2009 UTEP Preview - Offense
UTEP QB Trevor Vittatoe
CollegeFootballNews.com 2009 Preview - UTEP Miner Offense
Preview 2009 - Offense
2009 UTEP Preview |
2009 UTEP Offense
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2009 UTEP Depth
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2007 UTEP Preview |
2006 UTEP Preview
What you need to know:
Hey, with Trevor Vittatoe behind center and Kris Adams and Jeff Moturi
catching his passes, who’d blame UTEP for wanting to air it out
45 times a game? It’s clearly what it does best. The Miners,
however, would like more offensive balance in 2009 after
finishing 14th nationally through the air and just 90th
on the ground. This is still Vittatoe’s team, but more contributions from Donald
Buckram, Vernon Frazier, and newcomer Leilyon Myers will inject a much-needed
element of unpredictability. Although the line is big, physical, and very deep,
it must develop a successor for all-star C Robby Felix and keep Vittatoe from
running for cover on every other pass play.
Passing: Trevor Vittatoe
224-407, 3,101 yds, 25 TD, 7 INT
Rushing: Terrell Jackson
396 carries, 202 yds, 1 TD
Receiving: Jeff Moturi
65 catches, 891 yds, 13 TD
Star of the offense:
Junior QB Trevor Vittatoe
Player who has to step up and become a star: Junior C Tanner Cullumber
Unsung star on the rise:
Sophomore RB Vernon Frazier
Best pro prospect: Junior
WR Kris Adams
Top three all-star candidates:
1) Vittatoe, 2) Adams, 3) Senior WR Jeff Moturi
Strength of the offense:
The passing attack, left side of the line, the receivers
Weakness of the offense:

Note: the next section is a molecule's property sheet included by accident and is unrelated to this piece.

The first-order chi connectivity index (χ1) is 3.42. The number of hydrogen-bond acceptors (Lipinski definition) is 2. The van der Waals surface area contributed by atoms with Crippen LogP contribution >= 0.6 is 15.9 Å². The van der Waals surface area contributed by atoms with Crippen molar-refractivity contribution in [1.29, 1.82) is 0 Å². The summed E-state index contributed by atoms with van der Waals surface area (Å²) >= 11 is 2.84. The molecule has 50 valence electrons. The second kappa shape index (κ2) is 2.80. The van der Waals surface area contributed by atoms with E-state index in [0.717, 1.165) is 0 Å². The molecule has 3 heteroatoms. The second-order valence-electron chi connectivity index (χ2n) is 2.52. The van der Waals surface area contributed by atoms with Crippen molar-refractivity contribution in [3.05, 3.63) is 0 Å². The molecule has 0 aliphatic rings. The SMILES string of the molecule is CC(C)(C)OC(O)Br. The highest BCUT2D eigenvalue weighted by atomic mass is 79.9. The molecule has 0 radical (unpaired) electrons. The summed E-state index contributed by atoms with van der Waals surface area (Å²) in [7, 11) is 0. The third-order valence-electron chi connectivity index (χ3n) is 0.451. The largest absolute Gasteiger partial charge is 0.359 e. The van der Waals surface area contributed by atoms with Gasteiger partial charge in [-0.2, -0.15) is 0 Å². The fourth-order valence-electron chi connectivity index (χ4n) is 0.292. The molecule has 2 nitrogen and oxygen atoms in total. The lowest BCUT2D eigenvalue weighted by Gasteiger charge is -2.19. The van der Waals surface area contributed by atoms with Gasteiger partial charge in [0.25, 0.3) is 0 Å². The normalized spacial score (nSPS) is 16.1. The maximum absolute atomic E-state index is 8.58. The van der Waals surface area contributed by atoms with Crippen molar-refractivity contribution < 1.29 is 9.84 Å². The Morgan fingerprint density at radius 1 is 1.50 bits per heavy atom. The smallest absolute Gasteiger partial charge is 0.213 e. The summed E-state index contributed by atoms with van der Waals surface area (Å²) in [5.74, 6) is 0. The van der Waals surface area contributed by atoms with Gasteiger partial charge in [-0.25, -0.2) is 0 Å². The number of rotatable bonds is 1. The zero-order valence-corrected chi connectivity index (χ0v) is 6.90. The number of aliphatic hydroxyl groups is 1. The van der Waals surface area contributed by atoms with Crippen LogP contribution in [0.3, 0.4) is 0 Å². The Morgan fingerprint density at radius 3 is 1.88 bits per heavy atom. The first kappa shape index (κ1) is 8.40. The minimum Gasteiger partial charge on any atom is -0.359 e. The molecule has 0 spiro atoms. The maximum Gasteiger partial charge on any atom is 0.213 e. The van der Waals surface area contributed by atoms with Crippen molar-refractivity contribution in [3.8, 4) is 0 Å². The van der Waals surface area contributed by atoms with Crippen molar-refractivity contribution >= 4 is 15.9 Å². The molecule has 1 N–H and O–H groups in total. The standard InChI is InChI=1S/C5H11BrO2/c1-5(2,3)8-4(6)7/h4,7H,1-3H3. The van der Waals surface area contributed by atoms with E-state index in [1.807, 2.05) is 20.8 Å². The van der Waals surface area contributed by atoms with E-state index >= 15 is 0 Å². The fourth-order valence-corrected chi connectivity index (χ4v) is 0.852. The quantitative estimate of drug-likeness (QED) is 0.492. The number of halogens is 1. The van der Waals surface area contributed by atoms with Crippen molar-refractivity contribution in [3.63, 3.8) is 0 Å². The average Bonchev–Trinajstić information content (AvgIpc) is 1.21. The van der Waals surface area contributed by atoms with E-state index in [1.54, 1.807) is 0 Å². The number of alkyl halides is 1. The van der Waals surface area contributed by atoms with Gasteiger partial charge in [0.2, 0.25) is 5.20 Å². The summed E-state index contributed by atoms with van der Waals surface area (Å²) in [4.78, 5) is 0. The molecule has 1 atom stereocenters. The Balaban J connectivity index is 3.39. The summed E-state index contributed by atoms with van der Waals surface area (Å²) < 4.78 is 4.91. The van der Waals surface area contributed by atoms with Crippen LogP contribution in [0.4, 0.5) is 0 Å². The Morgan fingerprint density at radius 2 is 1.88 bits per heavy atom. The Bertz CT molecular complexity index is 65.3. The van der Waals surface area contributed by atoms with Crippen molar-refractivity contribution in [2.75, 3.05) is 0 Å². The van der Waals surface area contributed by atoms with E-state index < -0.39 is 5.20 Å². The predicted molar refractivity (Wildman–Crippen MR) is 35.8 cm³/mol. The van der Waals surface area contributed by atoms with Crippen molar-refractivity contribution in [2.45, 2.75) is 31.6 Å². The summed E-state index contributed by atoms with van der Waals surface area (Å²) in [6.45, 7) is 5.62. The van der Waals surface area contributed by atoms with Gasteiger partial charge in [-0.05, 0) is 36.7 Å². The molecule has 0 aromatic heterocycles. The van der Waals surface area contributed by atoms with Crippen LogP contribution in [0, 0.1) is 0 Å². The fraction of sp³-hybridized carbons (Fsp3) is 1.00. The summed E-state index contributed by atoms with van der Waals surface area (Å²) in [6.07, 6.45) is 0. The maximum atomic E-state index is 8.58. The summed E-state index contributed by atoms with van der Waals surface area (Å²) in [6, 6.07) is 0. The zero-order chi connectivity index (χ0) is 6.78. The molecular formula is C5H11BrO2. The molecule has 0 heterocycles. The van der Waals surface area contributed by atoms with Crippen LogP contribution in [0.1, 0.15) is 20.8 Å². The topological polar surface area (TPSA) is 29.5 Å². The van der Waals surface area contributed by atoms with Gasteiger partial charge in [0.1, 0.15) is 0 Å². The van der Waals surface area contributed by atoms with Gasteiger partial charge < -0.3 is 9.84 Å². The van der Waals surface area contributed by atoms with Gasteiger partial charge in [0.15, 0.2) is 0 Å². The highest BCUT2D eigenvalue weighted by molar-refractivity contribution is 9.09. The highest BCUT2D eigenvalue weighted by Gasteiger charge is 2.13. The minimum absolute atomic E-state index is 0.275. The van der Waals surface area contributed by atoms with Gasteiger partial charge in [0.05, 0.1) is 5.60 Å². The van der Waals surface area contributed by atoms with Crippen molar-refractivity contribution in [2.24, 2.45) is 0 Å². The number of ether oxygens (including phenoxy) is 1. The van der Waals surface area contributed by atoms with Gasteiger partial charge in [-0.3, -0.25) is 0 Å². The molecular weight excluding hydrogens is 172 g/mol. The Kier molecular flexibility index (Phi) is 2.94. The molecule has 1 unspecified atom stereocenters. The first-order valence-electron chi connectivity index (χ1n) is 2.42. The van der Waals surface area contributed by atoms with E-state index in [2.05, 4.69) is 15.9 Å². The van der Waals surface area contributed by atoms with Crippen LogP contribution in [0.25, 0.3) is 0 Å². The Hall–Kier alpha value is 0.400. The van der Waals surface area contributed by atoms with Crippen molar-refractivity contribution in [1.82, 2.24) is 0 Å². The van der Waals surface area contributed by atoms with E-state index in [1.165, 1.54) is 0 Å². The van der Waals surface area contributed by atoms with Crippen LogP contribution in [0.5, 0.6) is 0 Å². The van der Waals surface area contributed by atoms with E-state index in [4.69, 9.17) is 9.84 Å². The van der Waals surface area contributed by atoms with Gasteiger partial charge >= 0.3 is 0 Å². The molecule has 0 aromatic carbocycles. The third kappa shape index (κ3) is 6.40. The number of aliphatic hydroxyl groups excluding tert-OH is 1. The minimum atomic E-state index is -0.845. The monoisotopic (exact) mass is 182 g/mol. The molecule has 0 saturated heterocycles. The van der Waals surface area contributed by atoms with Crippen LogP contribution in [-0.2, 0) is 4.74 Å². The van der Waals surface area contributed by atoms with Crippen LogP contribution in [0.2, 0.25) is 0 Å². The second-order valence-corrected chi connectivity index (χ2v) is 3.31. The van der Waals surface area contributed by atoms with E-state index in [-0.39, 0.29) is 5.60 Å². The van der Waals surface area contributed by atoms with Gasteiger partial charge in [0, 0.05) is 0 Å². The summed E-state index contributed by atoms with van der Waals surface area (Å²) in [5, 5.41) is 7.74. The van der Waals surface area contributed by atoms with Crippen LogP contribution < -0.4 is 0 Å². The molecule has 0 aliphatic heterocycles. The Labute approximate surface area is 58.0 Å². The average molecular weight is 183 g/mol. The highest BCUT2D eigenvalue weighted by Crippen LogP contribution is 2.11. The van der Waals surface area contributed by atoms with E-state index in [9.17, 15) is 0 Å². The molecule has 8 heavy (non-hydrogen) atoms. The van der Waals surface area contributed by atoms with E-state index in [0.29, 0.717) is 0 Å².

The running game, pass protection
Projected Starter: Some pretty
good quarterbacks have passed through El Paso over the years. Junior
Trevor Vittatoe is well on his way to
becoming the best to ever wear the blue and orange. In two seasons, he’s been a
model of poise and precision, throwing nearly four times as many touchdowns as
interceptions and performing in the clutch. As a sophomore, he was a crisp
246-of-418 for 3,274 yards, a school-record 33 touchdowns and only nine
interceptions. While the 6-2, 220-pounder doesn’t own a howitzer, he has nice
touch on his passes and is off-the-charts in terms of intangibles.
Projected Top Reserves: The
battle for the backup job pits 6-1, 205-pound senior
Kyle Wright versus 5-11, 190-pound junior
James Thomas. A former walk-on with a dearth of experience, he has a
firm grasp of the system and would not quake at the prospect of being called off
the sidelines. However, he has limited physical skills compared to Vittatoe, and
will only be used in the event of an emergency.
Thomas is the change-of-pace in this equation. Although he won’t be asked to
throw much, he does get used extensively as a runner and a receiver out of
packages designed to get the ball in his hands. Elusive and fast, he ran 52
times for 352 yards and three scores, while catching a dozen passes for 128
yards. He’s a unique weapon that the Miners will leverage in a variety of ways.
Watch Out For… a redshirt
freshman named Tim Curry. No, he’s
absolutely no threat to Vittatoe, but he is the future at the position. A
hard-throwing 6-4, 215-pounder, he’s liable to sneak up the depth chart with a
growth spurt over the summer.
Strength: Vittatoe. Even though
most of the country couldn’t pick him out of a lineup, Vittatoe has quietly
become a real gem in West Texas. With two sterling seasons already in the vault,
he has the experience and the drive to be even better over the second half of
Weakness: Depth. Fortunately,
Vittatoe has been durable because the decline after him is precipitous. Wright